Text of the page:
America has made a mighty effort to destroy capitalism, and China is taking the opportunity to save it. The global financial crisis has taken the world through the looking glass into a bizarre new set of realities that would have seemed impossible a few short months ago, and the startling role reversal of China and the US in defending capitalism is just one of them.
Beijing hopes to emerge from the ruins as a more credible and respected leader in the international community. The Asian financial crisis of 1997-98 was something of a trial run. In that episode, Beijing operated a restrained and benign policy towards other nations.
While every other country in the region saw its currency hugely devalued, China was expected to devalue too to protect its competitive advantage. But this would have put even more pressure on the most beleaguered nations and made it harder for them to regenerate growth. Instead, Beijing decided that it would hold its currency firm.
Its exports had been booming with annual growth of 20 per cent in 1997, but export growth stopped stone dead in 1998 and foreign investment stalled. Still, Beijing held its nerve. It concentrated on domestic stimulus to keep its economy growing. This won plaudits and admiration across Asia.
The US initially struck a posture of insouciance to the crisis. As the IMF and a group of developed countries mobilised big loans to the first victim, Thailand, the US stood apart. Washington refused to contribute to the bail-out of Thailand, which was a friendly country, even as Tokyo, Canberra and others arranged immediate support.
This fundamentally changed the perception of the US in Asia. The biggest, richest country in the world, the leading power in the Pacific, was prepared to stand by and watch an ally descend into international insolvency. This was enormously damaging to the standing and status of the US. It was a failure of analysis and an abdication of leadership. Only when the crisis shattered Indonesia and then South Korea did Washington realise that this was a crisis that struck at its own vital interests. The US then joined the IMF rescuers for these countries.
This time, the damage to the standing and credibility of the US is far greater. The global financial crisis of 2008 was made in America. It’s a clear failure of US policy and US regulation. And it has led to the failure of many of America’s biggest and proudest institutions. Financial institutions, certainly, but also institutions of government. The decision by US Congress on September 29 to reject the Bush Administration’s $US700 billion bank rescue bill stunned the world. In a disgraceful reflection on Congress, the bill had to be loaded with $US150 billion in inducements to win the support of the Senate.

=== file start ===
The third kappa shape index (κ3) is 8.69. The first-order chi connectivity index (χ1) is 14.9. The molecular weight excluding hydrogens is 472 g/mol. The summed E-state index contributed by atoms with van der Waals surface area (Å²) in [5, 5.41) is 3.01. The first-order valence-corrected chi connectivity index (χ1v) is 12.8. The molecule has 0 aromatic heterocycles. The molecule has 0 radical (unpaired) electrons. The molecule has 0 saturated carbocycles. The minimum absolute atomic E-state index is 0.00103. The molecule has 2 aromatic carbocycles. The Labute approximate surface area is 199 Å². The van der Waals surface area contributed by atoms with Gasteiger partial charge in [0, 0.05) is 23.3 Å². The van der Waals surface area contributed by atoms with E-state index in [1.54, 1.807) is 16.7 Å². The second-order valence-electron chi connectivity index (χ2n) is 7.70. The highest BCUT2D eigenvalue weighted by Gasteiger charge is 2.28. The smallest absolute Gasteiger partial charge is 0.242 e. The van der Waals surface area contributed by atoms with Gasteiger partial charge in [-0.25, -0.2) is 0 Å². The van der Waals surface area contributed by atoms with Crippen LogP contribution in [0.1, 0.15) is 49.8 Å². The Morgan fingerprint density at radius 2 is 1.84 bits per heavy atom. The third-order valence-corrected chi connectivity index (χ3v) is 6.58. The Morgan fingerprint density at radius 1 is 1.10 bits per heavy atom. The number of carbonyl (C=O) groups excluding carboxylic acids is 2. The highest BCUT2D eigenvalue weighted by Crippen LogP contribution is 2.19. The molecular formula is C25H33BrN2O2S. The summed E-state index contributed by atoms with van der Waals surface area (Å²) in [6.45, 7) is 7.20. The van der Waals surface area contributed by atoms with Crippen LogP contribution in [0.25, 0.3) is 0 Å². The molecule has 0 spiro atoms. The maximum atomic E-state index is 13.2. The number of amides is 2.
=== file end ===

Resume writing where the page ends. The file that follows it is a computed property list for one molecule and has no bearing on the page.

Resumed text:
This included tax credits that the pharmaceutical industry and the high-tech sector had been demanding. The chairman of the Federal Reserve, Ben Bernanke, had told Congressional leaders in private negotiations that “if we don’t do this, we may not have an economy on Monday,” according to The New York Times. Yet this was not enough.
Congress members needed to be bought off before they would vote in the national interest. This was another disgraceful moment. Policy failure was compounded by political failure. Brazil’s president, Luiz Ignacio Lula da Silva, could have been speaking for the entire developing world when he gave his views on the US-made financial collapse: “They spent the last three decades saying we needed to do our chores. They didn’t.” Lula is not a Chavez or a Castro or a Kim Jong-Il, but the moderate, right-of-centre leader of the dominant power in South America. Even close allies have found it difficult to find a kind word.
The leader of Washington’s uniquely reliable ally, Australia, denounced America’s “extreme capitalism”. Combined with its illegitimate and illadvised decision to invade Iraq, the US financial collapse has seriously degraded US leadership. As America sinks into its inevitable recession, China is suffering economically, too. How is it reacting to the crisis? For the first time, it joined the big, rich countries of the world in a coordinated cut in interest rates to support the global economy. This implies a new role in sharing the economic leadership of the world.
Beijing is likely to take further stimulus measures. With its $US2 trillion in foreign exchange reserves, it is well placed to do so. Crucially, even as Western capitalism has entered a deep funk, China has forged ahead with its own pro-market reform program. Its decision to allow farmers to use their landholdings as collateral is a historic intensification of the country’s evolution into a capitalist economy.
But what kind of capitalism? As China develops its own model, it hopes to lead the world in redefining the ideal market economy. For all its flaws and weaknesses, it will do so with greater credibility than it has had at any time in the modern era.
Peter Hartcher is international editor at The Sydney Morning Herald